Though relatively short, the IDC is an intensive course covering all aspects of diving. If one is to teach other’s to dive, a deep understanding of the dive theories and principles is paramount, as are exceptional underwater skills. To become a dive instructor, one must be well versed in physics, physiology, decompression theory, equipment, and more. As such, it is important to find a dive center with a solid IDC program.
After doing some research on the internet, I narrowed down my choices to a dive center in Thailand and one in the Philippines. Since Kai was coming with me but was not going to be participating in the IDC, we both wanted to find a nice place to stay and one that would allow Kai to do some sight-seeing while I was in the classroom. We had already been to Thailand, so after a bit of debate, we settled on coming to the Philippines, which was a new country for the both of us and had well-reputed program. With that, we booked our tickets and set off to Puerto Galera, located on the north part of Mindoro island. It was an exhausting trip, spending yet another night in Kuala Lumpur airport (that makes three times now), and a 5 hour nausea-inducing mini-bus ride to meetup with an hour long ferry, which ultimately dropped us off on Sabang Beach. We were tired but had arrived relatively unscathed. We found accommodations—a home-stay for about $200 US per month—and I started the IDC two days later with a company called iDAP College.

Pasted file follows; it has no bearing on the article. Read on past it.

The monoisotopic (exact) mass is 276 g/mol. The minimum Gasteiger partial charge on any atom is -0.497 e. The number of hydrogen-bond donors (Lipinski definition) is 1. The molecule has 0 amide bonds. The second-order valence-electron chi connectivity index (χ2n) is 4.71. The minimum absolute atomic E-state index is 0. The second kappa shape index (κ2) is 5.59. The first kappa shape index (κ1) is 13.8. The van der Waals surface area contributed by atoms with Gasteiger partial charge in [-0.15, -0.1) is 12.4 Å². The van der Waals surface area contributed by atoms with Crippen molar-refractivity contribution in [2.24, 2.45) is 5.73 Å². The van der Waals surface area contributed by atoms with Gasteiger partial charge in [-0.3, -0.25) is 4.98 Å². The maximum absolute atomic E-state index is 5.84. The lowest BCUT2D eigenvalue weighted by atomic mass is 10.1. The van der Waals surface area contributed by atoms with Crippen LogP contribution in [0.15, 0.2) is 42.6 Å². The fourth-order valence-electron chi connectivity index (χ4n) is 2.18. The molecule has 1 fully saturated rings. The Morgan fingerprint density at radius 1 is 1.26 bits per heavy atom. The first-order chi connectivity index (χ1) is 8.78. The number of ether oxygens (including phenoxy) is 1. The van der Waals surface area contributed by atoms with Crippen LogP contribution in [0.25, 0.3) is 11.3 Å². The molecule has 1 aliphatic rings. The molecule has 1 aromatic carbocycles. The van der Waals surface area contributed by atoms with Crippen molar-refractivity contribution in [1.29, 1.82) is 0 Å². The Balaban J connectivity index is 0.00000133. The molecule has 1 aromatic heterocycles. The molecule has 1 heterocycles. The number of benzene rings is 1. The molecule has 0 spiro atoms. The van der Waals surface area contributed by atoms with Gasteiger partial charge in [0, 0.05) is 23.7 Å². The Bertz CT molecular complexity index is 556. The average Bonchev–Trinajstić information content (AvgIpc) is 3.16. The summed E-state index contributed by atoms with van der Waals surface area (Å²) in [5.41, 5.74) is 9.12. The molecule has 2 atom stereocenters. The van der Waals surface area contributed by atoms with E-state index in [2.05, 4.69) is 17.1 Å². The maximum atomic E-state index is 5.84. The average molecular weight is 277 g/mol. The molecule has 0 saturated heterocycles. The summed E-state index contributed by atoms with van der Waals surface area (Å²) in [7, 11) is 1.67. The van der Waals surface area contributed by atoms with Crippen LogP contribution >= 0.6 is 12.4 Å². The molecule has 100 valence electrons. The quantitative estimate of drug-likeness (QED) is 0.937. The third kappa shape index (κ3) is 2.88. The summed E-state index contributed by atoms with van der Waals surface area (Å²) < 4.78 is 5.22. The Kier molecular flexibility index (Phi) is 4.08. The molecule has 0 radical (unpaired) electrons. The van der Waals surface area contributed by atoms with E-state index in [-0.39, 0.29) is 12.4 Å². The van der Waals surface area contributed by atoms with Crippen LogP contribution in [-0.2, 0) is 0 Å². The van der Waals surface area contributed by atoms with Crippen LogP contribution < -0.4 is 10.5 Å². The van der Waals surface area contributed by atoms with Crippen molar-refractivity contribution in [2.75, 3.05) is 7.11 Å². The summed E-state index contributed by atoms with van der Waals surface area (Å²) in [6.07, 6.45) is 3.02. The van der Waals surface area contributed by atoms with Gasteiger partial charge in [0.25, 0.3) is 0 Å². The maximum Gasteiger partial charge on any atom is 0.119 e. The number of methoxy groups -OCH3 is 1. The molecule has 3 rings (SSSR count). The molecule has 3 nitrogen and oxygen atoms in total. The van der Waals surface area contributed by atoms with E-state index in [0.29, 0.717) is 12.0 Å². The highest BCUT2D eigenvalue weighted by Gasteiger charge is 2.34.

iDAP College is an affiliate of one of the longest-standing dive centers in Puerto Galera: Asia Divers. Although iDAP College and Asia Divers are technically separate business, they share the same facilities and to the casual visitor are one-in-the-same. IDC’s are run by Course Directors—individuals certified by PADI to teach other divers how to become Instructors. Unlike most other courses through PADI, one must be accepted in order to become a Course Director, so at this level you’re generally looking at the best working Instructor’s in the business. There are several Course Directors at Asia Divers, though iDAP College is headed up by Warren Dixon, probably the best-known Course Director in the Philippines.